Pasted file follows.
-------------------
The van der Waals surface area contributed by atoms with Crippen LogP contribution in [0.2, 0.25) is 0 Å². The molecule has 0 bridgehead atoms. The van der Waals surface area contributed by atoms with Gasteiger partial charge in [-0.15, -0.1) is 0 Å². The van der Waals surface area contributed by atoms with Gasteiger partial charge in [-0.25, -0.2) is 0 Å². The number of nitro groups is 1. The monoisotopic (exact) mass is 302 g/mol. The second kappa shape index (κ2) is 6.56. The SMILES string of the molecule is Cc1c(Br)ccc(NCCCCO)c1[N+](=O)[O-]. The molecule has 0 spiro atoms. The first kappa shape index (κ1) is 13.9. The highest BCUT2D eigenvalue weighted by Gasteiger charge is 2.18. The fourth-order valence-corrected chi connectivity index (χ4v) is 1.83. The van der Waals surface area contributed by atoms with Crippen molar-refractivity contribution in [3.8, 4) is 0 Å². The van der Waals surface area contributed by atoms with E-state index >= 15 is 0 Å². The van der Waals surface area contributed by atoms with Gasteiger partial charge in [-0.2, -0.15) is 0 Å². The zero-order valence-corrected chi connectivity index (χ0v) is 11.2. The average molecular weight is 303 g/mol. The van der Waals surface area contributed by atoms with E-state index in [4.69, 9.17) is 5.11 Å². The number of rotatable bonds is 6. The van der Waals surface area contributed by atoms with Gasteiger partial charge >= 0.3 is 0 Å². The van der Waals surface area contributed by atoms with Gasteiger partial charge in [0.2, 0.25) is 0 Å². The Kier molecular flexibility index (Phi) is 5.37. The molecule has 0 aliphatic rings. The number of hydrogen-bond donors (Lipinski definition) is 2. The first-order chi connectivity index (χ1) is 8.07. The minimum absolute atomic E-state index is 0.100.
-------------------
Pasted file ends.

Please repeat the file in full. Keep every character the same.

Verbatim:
The van der Waals surface area contributed by atoms with Crippen LogP contribution in [0.2, 0.25) is 0 Å². The molecule has 0 bridgehead atoms. The van der Waals surface area contributed by atoms with Gasteiger partial charge in [-0.15, -0.1) is 0 Å². The van der Waals surface area contributed by atoms with Gasteiger partial charge in [-0.25, -0.2) is 0 Å². The number of nitro groups is 1. The monoisotopic (exact) mass is 302 g/mol. The second kappa shape index (κ2) is 6.56. The SMILES string of the molecule is Cc1c(Br)ccc(NCCCCO)c1[N+](=O)[O-]. The molecule has 0 spiro atoms. The first kappa shape index (κ1) is 13.9. The highest BCUT2D eigenvalue weighted by Gasteiger charge is 2.18. The fourth-order valence-corrected chi connectivity index (χ4v) is 1.83. The van der Waals surface area contributed by atoms with Crippen molar-refractivity contribution in [3.8, 4) is 0 Å². The van der Waals surface area contributed by atoms with E-state index >= 15 is 0 Å². The van der Waals surface area contributed by atoms with Gasteiger partial charge in [-0.2, -0.15) is 0 Å². The zero-order valence-corrected chi connectivity index (χ0v) is 11.2. The average molecular weight is 303 g/mol. The van der Waals surface area contributed by atoms with E-state index in [4.69, 9.17) is 5.11 Å². The number of rotatable bonds is 6. The van der Waals surface area contributed by atoms with Gasteiger partial charge >= 0.3 is 0 Å². The van der Waals surface area contributed by atoms with Gasteiger partial charge in [0.2, 0.25) is 0 Å². The Kier molecular flexibility index (Phi) is 5.37. The molecule has 0 aliphatic rings. The number of hydrogen-bond donors (Lipinski definition) is 2. The first-order chi connectivity index (χ1) is 8.07. The minimum absolute atomic E-state index is 0.100.